Toronto City Council will officially consider a condolence motion and the Mayor will speak at the next Council meeting on September 28.
There will be several commemorations on September 19 at 1 p.m. in Toronto and throughout Canada as we join people throughout the Commonwealth in mourning the long reign of The Queen. These include:
These initiatives coincide with the Provincial Moment of Silence which will be observed throughout Ontario on September 19 at 1 p.m. and are based on the City of Toronto’s custom and tradition.
Send a message of Condolence through the National Electronic Condolence Book.
Send a written message:
His Majesty The King
London SW1A 1AA
Letters may also be sent through the Governor General’s Office, asking that they be sent on to the Palace. Postage to the Governor General’s Office is free of charge. Send your letters to either of the two addresses below
1 Sussex Drive
Department of Canadian Heritage
State Ceremonial and Protocol Directorate
25 Eddy Street
Gatineau Quebec K1A 0M5
Canadians who wish to extend their condolences privately by email may do so at the following email address: email@example.com
There is no official arrangement for flowers or making donations in memory of The Queen.
However members of the public who wish to make a donation as a tribute to Her late Majesty may wish to give to a charity of their choosing or one of the charities or organizations which The Queen supported in her public duties.
The Queen visited Toronto seven times between 1951 and 2010, and often referred to Canada as her second home. For a detailed account of her visits to Toronto, visit the Queen City: Her Majesty in Toronto webpage.
The Peace Garden was formally dedicated by The Queen in 1984 (the sod was turned by the Prime Minister, the flame was lit by Pope John Paul II on separate occasions). It is meant to stand as a commitment of Torontonians to the principle of world peace.
Completed in 1956 as the Women’s Building and renamed in honour of Her Majesty during the Royal Tour of 1959, The Queen Elizabeth II Building at the Exhibition Place was designed by the architectural firm Page + Steele Inc., with Peter Dickinson as its lead designer. The Queen Elizabeth II Building was one of the seven major structures added to Exhibition Place between 1948 and 1962, exemplifying the modernist architecture movement in Toronto. The building is composed of three sections: a two-storey administration building, the 1,300 seat Queen Elizabeth Theatre with a glass-walled foyer and sculptural spiral staircase, and a one-storey exhibition hall. The Exhibition hall continues to play an important role during the Canadian National Exhibition as home of the arts, crafts, and hobbies displays.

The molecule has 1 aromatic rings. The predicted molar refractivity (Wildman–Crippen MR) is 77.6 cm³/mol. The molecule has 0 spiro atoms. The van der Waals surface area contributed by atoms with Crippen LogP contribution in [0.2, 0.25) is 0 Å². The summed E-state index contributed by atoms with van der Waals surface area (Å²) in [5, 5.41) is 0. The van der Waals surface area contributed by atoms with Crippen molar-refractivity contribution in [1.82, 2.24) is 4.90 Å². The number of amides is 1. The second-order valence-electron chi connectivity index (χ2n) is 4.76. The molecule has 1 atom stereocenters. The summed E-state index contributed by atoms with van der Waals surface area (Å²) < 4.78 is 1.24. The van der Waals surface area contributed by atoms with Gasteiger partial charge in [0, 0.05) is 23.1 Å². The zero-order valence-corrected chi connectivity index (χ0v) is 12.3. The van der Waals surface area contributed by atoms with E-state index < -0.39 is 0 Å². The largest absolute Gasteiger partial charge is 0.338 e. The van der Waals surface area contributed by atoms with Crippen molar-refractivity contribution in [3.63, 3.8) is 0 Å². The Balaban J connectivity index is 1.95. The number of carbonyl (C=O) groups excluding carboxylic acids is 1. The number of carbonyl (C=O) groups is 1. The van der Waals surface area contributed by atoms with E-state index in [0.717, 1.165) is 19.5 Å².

On May 22, 2012, The Prince of Wales visited the site of the Pan-Am athletes’ village as part of his visit to Canada to commemorate the Diamond Jubilee of Her Majesty. At the event, Premier Dalton McGuinty announced that the Official Gift of the Government of Ontario would be to name a portion of this street as “Diamond Jubilee Promenade”.
70 trees were planted in Rowntree Mills Park to mark the Platinum Jubilee on June 5, 2022.
Where possible, all flags at the following locations will be flown at half-mast from September 8 to September 20 (the date of the State Funeral), to mark the passing of Her Majesty The Queen:
Flags will remain at half mast until the end of the day on September 21, to mark the death of a Toronto Police Constable.
The Canadian Flag at City Hall was flown at full mast on September 10, the date of the Proclamation of the Accession of King Charles III in Canada, according to custom.
The Toronto sign was dimmed on September 8, 2022. It will be lit in Royal Blue (in rotation) as part of the National Illumination Tribute Initiative to honour Her late Majesty through to September 19. The Princes’ Gates at Exhibition Place will also be lit in Royal Blue as part of this initiative.
Photographic and painted portraits of The Queen should be marked with a black diagonal ribbon at the top left and bottom right throughout the official mourning period.
Owners of flagpoles may wish to half-mast their flags, at their discretion.
Contracts with the City will be unaffected as they are signed with the City of Toronto rather than Her Majesty in right of Canada or Ontario.